For each profile you can choose if you want to use the Color Matrix. The color matrix is used to make a linear transformation from the sensor's color filters to standard RGB. UFRaw gets these matrices from DCRaw, which in turn got most of them from Adobe. Usually you will want to use the Color Matrix with RGB profiles and not use it with camera profiles.

Notice that the Color Matrix and the gamma curve are applied before the ICC profile transformation. The reason that they appear after the Input Profile is to emphasize that these settings are defined per profile.

Rendering intents

The different intents options specify how out of gamut colors will be handled. Display intent has an extra option - Disable soft proofing. When using this option, the output profile is ignored for the rendering of the preview image. The preview image is rendered in the display profile color space using the output intent.

The following explaination of the various transformation intents is copied from the Little CMS documentation:

It's out of scope of this document to define the exact meaning
of rendering intents. I will try to make a quick explanation
here, but often the meaning of intents depends on the profile


             Hue hopefully maintained (but not required),
             lightness and saturation sacrificed to maintain
             the perceived color. White point changed to
             result in neutral grays. Intended for images.

             In lcms: Default intent of profiles is used.


             Within and outside gamut; same as Absolute
             Colorimetric. White point changed to result in
             neutral grays.

             In lcms: If adequate table is present in profile,
             then, it is used. Else reverts to perceptual


             Hue and saturation maintained with lightness
             sacrificed to maintain saturation. White point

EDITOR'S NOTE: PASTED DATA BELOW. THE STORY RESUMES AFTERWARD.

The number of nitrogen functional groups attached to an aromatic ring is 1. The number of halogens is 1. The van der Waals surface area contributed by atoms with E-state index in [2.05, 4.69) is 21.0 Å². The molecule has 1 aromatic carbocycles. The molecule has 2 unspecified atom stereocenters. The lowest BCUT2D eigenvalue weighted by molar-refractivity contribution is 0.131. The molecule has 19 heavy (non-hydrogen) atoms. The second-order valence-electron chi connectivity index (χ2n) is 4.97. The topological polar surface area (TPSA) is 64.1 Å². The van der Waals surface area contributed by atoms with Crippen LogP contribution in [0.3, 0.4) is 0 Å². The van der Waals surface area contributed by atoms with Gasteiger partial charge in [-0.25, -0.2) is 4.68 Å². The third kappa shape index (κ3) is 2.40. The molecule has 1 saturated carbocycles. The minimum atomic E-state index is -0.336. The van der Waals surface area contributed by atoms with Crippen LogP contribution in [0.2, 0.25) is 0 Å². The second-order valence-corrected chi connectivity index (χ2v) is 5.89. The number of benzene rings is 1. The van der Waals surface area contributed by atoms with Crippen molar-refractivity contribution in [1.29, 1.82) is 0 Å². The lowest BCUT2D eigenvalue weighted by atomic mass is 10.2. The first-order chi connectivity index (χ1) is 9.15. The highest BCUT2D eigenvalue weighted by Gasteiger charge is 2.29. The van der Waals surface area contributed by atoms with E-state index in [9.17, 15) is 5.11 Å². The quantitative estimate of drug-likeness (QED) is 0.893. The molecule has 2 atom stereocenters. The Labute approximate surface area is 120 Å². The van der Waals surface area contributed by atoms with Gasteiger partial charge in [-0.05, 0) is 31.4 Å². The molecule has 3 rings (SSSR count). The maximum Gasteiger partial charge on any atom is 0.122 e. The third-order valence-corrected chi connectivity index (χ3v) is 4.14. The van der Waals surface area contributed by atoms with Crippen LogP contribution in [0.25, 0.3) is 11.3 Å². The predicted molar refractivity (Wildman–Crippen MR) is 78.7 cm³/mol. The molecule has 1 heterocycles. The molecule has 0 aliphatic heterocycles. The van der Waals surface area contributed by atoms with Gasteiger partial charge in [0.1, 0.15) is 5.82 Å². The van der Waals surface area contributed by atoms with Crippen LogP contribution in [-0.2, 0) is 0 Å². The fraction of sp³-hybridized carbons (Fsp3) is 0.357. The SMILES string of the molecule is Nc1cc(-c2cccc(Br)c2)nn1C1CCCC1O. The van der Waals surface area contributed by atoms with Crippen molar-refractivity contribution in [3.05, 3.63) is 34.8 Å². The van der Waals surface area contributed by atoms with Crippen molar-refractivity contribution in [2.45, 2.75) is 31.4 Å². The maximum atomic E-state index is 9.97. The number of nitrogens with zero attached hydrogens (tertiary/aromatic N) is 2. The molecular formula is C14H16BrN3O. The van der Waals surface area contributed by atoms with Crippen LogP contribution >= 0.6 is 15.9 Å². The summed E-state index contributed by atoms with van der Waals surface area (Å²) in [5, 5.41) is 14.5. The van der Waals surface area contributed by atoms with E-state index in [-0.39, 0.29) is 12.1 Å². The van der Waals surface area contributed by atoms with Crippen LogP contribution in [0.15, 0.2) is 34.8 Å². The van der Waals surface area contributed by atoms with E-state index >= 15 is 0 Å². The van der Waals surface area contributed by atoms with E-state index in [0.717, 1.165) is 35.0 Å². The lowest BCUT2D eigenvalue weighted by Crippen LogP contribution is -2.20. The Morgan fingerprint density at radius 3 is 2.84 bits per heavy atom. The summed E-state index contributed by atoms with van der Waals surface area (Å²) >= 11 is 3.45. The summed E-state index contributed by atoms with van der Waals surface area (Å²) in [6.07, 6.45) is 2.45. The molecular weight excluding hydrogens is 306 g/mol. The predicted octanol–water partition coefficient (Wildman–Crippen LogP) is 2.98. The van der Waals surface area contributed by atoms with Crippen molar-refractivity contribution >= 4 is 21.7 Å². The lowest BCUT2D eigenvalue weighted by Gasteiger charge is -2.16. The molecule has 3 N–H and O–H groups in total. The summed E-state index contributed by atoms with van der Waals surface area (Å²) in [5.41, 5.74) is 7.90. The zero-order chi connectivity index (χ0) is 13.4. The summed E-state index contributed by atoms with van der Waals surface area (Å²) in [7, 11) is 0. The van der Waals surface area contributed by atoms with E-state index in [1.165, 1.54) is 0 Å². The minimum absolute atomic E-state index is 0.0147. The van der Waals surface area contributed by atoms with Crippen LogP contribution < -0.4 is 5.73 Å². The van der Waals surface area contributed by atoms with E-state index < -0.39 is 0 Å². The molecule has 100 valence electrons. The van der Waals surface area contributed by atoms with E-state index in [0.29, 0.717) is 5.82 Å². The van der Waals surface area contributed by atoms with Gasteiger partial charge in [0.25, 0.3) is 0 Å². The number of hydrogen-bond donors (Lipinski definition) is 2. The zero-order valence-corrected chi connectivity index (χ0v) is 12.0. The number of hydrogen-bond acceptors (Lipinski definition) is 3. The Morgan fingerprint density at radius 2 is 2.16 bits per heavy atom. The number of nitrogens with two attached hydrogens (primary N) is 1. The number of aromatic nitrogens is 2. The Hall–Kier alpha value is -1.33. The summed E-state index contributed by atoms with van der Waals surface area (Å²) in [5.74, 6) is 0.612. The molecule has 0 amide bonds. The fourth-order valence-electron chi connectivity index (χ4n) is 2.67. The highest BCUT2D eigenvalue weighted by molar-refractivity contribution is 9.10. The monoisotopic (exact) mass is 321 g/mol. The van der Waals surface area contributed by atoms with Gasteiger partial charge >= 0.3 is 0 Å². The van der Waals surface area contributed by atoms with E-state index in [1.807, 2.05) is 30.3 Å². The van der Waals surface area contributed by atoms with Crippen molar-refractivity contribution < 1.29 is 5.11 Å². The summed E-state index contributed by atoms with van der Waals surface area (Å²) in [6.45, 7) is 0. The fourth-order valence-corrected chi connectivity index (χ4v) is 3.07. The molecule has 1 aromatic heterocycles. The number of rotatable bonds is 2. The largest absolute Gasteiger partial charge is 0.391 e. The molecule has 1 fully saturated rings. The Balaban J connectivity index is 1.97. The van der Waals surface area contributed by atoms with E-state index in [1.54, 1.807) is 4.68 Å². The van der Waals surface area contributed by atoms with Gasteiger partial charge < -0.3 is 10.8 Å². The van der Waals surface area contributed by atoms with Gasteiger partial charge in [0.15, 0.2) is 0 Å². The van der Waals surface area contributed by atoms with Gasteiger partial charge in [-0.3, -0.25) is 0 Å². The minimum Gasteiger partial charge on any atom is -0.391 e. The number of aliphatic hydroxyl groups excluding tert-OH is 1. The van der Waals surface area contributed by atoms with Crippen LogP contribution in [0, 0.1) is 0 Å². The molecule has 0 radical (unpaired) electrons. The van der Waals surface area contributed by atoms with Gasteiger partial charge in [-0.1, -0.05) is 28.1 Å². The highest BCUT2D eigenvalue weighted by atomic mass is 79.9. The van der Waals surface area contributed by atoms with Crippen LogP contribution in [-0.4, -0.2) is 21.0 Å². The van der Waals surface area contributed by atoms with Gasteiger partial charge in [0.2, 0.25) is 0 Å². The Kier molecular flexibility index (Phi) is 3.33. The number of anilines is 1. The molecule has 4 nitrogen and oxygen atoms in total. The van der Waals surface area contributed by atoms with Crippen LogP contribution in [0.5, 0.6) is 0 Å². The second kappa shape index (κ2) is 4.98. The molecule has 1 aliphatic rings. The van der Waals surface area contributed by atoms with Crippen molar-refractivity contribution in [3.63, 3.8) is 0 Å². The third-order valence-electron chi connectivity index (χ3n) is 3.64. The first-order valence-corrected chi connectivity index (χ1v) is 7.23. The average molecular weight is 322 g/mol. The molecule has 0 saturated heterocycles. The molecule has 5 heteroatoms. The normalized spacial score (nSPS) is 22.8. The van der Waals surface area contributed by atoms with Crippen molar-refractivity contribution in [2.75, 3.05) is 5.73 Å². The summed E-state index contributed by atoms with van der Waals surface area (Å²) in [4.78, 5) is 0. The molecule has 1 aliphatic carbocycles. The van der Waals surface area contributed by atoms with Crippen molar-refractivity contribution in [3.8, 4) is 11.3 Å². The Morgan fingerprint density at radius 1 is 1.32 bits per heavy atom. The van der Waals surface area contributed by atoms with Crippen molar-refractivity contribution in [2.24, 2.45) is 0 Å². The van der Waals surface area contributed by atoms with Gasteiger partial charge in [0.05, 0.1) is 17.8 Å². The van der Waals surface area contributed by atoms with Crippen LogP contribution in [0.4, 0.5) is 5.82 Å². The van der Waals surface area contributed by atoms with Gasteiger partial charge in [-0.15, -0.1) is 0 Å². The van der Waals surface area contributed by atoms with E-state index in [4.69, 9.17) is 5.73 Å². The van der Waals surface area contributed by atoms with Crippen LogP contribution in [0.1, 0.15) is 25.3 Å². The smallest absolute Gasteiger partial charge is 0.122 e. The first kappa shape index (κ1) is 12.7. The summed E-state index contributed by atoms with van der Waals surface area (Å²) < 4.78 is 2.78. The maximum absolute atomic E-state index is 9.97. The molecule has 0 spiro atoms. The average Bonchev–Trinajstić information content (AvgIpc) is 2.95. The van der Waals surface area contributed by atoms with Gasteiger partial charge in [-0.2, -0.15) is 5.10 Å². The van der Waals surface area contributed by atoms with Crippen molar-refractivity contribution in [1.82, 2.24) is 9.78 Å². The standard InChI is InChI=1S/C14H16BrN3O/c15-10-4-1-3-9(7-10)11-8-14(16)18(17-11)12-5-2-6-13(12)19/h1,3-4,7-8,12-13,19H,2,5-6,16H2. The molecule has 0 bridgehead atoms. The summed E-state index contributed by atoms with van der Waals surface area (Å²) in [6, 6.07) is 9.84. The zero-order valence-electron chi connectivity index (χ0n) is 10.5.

changed to result in neutral grays. Intended for
             business graphics (make it colorful charts,
             graphs, overheads, ...)

             In lcms: If adequate table is present in profile,
             then, it is used. Else reverts to perceptual


             Within the destination device gamut; hue,
             lightness and saturation are maintained. Outside
             the gamut; hue and lightness are maintained,
             saturation is sacrificed. White point for source
             and destination; unchanged. Intended for spot
             colors (Pantone, TruMatch, logo colors, ...)

             In lcms: relative colorimetric intent is used
             with undoing of chromatic adaptation.

Not all profiles support all intents, there is a function
for inquiring which intents are really supported, but if you
specify an intent that the profile doesn't handle, lcms will
select default intent instead. Usually perceptual one. This
will force things to "look nice", even if the intent is not
the one really desired.

For comments on UFRaw you can contact me at UdiFuchs@ gmail .com

You are also welcome to visit my photography homepage.